Monday, 8 February 2016

Hollywood Prop Money

In Hollywood, massive stacks of paper banknotes remain one of the most enduring movie symbols of wealth and excess. No one buys drugs or pays their hitman via credit card.

Perhaps most striking of all are scenes in which huge amounts of money are treated with cavalier disrespect. When watching the on-screen clips of huge amounts of money, it’s rare to see real banknotes – the world of fake movie cash is governed by strict laws.

In the early days of Hollywood, counterfeiting laws prevented the use of real banknotes in film. But in 1920, when the Mexican revolution came to an end, large quantities of Mexican currency hit the market, and were acquired by film studios looking for a substitute for US money. According to the website Paper Money of Sonora, the most common were the $5, $10 and $20 notes from the Banco del Estado de Chihuahua.
When the real Mexican notes ran out, studios began to produce their own mock-ups, based on the original designs (some of which featured the studio's name).

In the 1970s, filmmakers began to demand more realistic-looking money. Strict legal guidelines must be followed. US laws demand that fake cash be one-sided, and less than 75 per cent or more than 150 per cent the size of a real bill.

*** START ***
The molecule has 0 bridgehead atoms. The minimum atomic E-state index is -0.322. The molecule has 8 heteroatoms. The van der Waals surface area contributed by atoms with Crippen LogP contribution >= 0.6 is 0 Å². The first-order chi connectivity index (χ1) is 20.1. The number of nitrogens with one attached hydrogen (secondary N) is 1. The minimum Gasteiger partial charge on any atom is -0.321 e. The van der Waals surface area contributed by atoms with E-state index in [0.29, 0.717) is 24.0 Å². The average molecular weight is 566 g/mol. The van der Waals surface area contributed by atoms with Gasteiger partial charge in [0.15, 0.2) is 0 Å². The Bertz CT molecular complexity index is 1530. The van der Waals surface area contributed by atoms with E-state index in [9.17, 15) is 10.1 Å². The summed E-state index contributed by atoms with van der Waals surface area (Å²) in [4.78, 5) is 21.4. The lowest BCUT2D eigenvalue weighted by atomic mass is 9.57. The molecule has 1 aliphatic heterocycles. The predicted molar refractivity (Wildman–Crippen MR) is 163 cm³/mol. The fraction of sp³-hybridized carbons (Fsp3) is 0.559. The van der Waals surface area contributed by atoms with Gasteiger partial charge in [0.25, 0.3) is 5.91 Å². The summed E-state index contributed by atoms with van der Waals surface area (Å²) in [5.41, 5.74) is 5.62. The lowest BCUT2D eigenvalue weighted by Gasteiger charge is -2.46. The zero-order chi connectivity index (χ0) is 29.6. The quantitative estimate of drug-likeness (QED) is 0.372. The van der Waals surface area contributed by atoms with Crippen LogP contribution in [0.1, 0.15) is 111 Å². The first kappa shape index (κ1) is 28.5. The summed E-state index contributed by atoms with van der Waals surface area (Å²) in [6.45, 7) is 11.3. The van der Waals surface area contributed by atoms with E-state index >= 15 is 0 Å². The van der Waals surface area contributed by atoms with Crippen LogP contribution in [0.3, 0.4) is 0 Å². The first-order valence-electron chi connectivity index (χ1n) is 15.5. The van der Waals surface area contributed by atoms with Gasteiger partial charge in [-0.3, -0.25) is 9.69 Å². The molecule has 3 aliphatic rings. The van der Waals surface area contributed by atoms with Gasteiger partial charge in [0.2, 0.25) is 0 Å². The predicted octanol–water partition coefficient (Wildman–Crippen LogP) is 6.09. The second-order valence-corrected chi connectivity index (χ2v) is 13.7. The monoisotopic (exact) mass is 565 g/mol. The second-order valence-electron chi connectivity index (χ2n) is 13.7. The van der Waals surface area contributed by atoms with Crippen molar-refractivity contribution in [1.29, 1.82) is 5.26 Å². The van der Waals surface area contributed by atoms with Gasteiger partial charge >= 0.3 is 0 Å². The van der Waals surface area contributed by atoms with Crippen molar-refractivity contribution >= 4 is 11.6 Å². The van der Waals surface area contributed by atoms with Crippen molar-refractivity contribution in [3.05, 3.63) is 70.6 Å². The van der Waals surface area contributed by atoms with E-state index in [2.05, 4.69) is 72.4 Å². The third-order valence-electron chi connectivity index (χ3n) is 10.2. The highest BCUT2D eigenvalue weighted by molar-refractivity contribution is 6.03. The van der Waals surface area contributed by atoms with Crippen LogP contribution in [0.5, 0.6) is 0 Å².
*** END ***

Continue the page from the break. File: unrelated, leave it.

The Breaking Bad cash pile
The risks of producing too-realistic money were aptly demonstrated during the filming of the 2001 Jackie Chan action comedy Rush Hour 2. A pivotal scene required an explosion at a Vegas casino, during which hundreds of thousands of fake banknotes were shown falling through the air.

But the fake notes, supplied by the Hollywood prop company Independent Studio Services (ISS), were picked up by movie extras and passers-by, who then attempted to spend them along the Vegas Strip. Secret Service agents swooped in, confiscated more than $100 million worth of prop money, and promptly accused the prop maker of counterfeiting.

Banknote featuring Eddie Murphy as the Prince of Zamunda.
When it comes to movie prop collectors lack of realism in a banknote can actually increase its appeal. Many banknotes are custom made for their respective films, often because the movie's plot requires a specific type of note.